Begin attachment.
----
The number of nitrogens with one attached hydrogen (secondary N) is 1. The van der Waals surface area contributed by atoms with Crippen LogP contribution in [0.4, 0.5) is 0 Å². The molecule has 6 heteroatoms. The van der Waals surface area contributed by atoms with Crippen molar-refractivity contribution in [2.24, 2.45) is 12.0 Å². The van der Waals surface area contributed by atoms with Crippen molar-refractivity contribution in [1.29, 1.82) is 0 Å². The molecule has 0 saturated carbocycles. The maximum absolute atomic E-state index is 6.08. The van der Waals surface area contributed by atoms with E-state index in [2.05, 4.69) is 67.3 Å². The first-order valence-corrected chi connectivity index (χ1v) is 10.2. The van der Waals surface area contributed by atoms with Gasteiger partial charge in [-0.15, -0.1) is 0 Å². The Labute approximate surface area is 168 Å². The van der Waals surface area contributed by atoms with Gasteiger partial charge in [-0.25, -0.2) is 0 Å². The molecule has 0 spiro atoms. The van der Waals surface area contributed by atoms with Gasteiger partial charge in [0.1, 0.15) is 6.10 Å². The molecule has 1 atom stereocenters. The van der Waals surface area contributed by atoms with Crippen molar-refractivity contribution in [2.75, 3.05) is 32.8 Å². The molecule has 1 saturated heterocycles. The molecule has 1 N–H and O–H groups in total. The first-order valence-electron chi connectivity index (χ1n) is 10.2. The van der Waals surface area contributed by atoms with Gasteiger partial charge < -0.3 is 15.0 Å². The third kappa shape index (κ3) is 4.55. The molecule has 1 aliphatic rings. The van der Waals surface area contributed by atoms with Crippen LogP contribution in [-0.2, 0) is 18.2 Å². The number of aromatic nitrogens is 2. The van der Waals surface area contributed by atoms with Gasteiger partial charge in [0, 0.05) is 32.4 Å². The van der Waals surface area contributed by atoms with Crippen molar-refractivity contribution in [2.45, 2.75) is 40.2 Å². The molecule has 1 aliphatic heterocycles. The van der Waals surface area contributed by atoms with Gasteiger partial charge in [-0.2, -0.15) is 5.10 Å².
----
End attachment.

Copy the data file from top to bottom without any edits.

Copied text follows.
The number of nitrogens with one attached hydrogen (secondary N) is 1. The van der Waals surface area contributed by atoms with Crippen LogP contribution in [0.4, 0.5) is 0 Å². The molecule has 6 heteroatoms. The van der Waals surface area contributed by atoms with Crippen molar-refractivity contribution in [2.24, 2.45) is 12.0 Å². The van der Waals surface area contributed by atoms with Crippen molar-refractivity contribution in [1.29, 1.82) is 0 Å². The molecule has 0 saturated carbocycles. The maximum absolute atomic E-state index is 6.08. The van der Waals surface area contributed by atoms with E-state index in [2.05, 4.69) is 67.3 Å². The first-order valence-corrected chi connectivity index (χ1v) is 10.2. The van der Waals surface area contributed by atoms with Gasteiger partial charge in [-0.15, -0.1) is 0 Å². The Labute approximate surface area is 168 Å². The van der Waals surface area contributed by atoms with Gasteiger partial charge in [-0.25, -0.2) is 0 Å². The molecule has 0 spiro atoms. The van der Waals surface area contributed by atoms with Gasteiger partial charge in [0.1, 0.15) is 6.10 Å². The molecule has 1 atom stereocenters. The van der Waals surface area contributed by atoms with Crippen molar-refractivity contribution in [2.75, 3.05) is 32.8 Å². The molecule has 1 saturated heterocycles. The molecule has 1 N–H and O–H groups in total. The first-order valence-electron chi connectivity index (χ1n) is 10.2. The van der Waals surface area contributed by atoms with Gasteiger partial charge < -0.3 is 15.0 Å². The third kappa shape index (κ3) is 4.55. The molecule has 1 aliphatic rings. The van der Waals surface area contributed by atoms with Crippen LogP contribution in [-0.2, 0) is 18.2 Å². The number of aromatic nitrogens is 2. The van der Waals surface area contributed by atoms with Gasteiger partial charge in [0, 0.05) is 32.4 Å². The van der Waals surface area contributed by atoms with Crippen molar-refractivity contribution in [2.45, 2.75) is 40.2 Å². The molecule has 1 aliphatic heterocycles. The van der Waals surface area contributed by atoms with Gasteiger partial charge in [-0.2, -0.15) is 5.10 Å².